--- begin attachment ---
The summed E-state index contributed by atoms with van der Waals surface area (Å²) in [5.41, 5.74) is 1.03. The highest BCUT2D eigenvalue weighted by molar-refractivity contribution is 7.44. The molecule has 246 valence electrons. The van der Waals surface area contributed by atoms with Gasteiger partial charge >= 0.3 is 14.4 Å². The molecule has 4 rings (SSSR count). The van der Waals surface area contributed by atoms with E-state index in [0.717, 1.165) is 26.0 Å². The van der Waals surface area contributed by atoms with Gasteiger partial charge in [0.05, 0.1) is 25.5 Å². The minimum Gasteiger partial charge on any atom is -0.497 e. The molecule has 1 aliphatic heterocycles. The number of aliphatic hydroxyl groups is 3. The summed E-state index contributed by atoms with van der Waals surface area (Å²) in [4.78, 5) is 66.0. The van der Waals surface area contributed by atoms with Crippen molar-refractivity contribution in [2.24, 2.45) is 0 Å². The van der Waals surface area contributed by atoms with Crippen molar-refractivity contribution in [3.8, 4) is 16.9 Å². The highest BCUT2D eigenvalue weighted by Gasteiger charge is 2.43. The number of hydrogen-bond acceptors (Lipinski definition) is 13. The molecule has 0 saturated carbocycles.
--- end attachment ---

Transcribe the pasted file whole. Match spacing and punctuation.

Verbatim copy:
The summed E-state index contributed by atoms with van der Waals surface area (Å²) in [5.41, 5.74) is 1.03. The highest BCUT2D eigenvalue weighted by molar-refractivity contribution is 7.44. The molecule has 246 valence electrons. The van der Waals surface area contributed by atoms with Gasteiger partial charge >= 0.3 is 14.4 Å². The molecule has 4 rings (SSSR count). The van der Waals surface area contributed by atoms with E-state index in [0.717, 1.165) is 26.0 Å². The van der Waals surface area contributed by atoms with Gasteiger partial charge in [0.05, 0.1) is 25.5 Å². The minimum Gasteiger partial charge on any atom is -0.497 e. The molecule has 1 aliphatic heterocycles. The number of aliphatic hydroxyl groups is 3. The summed E-state index contributed by atoms with van der Waals surface area (Å²) in [4.78, 5) is 66.0. The van der Waals surface area contributed by atoms with Crippen molar-refractivity contribution in [2.24, 2.45) is 0 Å². The van der Waals surface area contributed by atoms with Crippen molar-refractivity contribution in [3.8, 4) is 16.9 Å². The highest BCUT2D eigenvalue weighted by Gasteiger charge is 2.43. The number of hydrogen-bond acceptors (Lipinski definition) is 13. The molecule has 0 saturated carbocycles.